White Night puts you in the middle of a monochromatic noir nightmare.
A car crash on a desolate road. An abandoned mansion filled with secrets. A dark and stormy night. Plenty of clichés come together in White Night, but the result is a haunting survival horror experience that’s only held back by some clunky controls.
Much of White Night’s inspiration can be traced back to the original Resident Evil, but while the game mercifully avoids the PlayStation One era’s tank-style controls, movement is still clunky. A big part of this is camera angle. With game elements built in 3D but movement at a static view, it’s hard to tell what you’re getting caught on when you’re trying to move from A to B. The game’s unique aesthetic makes it all very pretty, but it does affect discerning what’s what at times.
Interaction is otherwise pretty straightforward. Icons show up when you’re by an object of interest, so simple button presses drive most of the game. You can run about an hour in, though sometimes that just makes you bump into the environment faster. The principle mechanic is hitting a button to light a match, but don’t get too trigger-happy with this — when you’re out of matches, you’re pretty much screwed.
White Night looks different than just about any game you’ve seen, and its use of stark colour masks otherwise standard character models. Everything is black except for objects that receive light from a match or a lamp, and those show up as white, making for a stark contrast similar to cel shading or black-and-white comic books (think the film versions of Sin City).
While this sometimes makes it difficult to figure out what an object actually is, it looks beautiful and creates the right sense of foreboding. When you do see pieces of the characters up close, the illusion breaks down a bit as they tend to be a little clunky. But those moments are few and far between, and for the most part, you’re sucked into this two-toned world.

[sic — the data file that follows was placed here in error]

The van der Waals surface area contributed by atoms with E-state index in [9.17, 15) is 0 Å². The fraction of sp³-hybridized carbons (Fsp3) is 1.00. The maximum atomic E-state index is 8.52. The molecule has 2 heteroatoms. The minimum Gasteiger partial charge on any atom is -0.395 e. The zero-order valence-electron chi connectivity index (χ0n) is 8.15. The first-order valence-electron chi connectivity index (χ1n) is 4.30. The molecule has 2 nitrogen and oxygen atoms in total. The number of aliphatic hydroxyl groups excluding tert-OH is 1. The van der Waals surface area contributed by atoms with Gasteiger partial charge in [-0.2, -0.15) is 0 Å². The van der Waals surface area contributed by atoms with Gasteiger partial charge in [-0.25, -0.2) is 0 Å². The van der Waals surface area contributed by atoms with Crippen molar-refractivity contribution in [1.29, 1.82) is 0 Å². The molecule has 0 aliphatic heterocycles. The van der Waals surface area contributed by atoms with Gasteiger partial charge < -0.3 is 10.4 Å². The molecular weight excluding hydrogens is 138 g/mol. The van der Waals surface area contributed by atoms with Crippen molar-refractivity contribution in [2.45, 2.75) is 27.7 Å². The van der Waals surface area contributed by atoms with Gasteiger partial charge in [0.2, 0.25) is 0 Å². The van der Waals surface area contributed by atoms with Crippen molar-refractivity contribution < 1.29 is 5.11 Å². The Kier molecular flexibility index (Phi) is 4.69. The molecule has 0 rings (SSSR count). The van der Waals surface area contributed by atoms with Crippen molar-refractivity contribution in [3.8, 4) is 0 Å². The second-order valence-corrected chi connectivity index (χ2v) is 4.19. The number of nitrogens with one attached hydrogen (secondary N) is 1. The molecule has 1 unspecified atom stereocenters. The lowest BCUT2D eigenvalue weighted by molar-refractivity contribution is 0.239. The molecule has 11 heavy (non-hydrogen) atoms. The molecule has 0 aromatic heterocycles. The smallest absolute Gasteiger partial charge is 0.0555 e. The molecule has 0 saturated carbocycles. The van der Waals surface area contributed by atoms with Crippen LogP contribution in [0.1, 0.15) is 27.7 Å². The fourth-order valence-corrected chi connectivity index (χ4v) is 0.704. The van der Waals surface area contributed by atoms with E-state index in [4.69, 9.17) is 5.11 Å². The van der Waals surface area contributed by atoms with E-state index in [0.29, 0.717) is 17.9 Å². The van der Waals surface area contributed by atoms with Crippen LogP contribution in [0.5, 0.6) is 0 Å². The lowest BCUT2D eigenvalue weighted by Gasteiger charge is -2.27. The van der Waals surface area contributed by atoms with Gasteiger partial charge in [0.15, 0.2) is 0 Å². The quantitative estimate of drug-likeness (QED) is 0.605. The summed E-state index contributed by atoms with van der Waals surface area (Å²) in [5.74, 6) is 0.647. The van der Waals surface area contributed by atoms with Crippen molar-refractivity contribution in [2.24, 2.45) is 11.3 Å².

Old-school noir is a heavy influence of the game, from the setting to the gravely-voiced protagonist. Some of the lines he says border on cliché, but otherwise smart sound design keeps things eerie and tense. There’s the classic visceral thrill of walking through an empty house, then hearing a door slam shut in the distance. The game favours creepy sound design over jump scares, and that’s welcome in the modern survival horror landscape.
White Night offers a unique take on survival horror. Instead of running out of health or ammo, you’re running out of light. Only by finding boxes of matches or the occasional light switch can you see the actual game. Matchboxes seem plentiful until you need one, and that adds to the tension and suspense.
Outside of that unique mechanic, the game is a standard haunted house mystery told through found documents and photos. Much of White Night’s design philosophy is based on old-school adventure gaming: find the object or clue, use it to solve the puzzle and advance the story. Along the way, you pick up bits of a twisted family history and get immersed in the stark aesthetics and spooky environment.
This mostly works very well, even with the particularly wonky static camera system. It’s refreshing to have survival horror that doesn’t rely solely on blasting at monsters or jump scares. However, White Night falls into that time-honored adventure game trap of wandering aimlessly and rechecking locations when you’re stuck. Many times, the reason why you get stuck has less to do with puzzle difficulty and more because the static camera and soft detection led to you missing something on the floor.
Unfortunately, there are moments of twitch gameplay, and that’s really when things fall apart. There comes a time to run fast from the only thing that can kill you in the game: ghosts. And the ghosts will chase you, which wouldn’t be a problem if stepping around didn’t change your camera angle and leave you disoriented. What would have worked much better is if the camera switched to a chase view in these instances or at least held the same angle and panned. We had to escape a long room with three angle changes and multiple vague obstacles on the floor and it nearly caused us to rage quit after our fifth try.
Stark visuals and fantastic atmosphere make White Night a great survival horror throwback — at least in theory. But poor design decisions render the occasional chase segments nearly unplayable, leaving you scared for all the wrong reasons.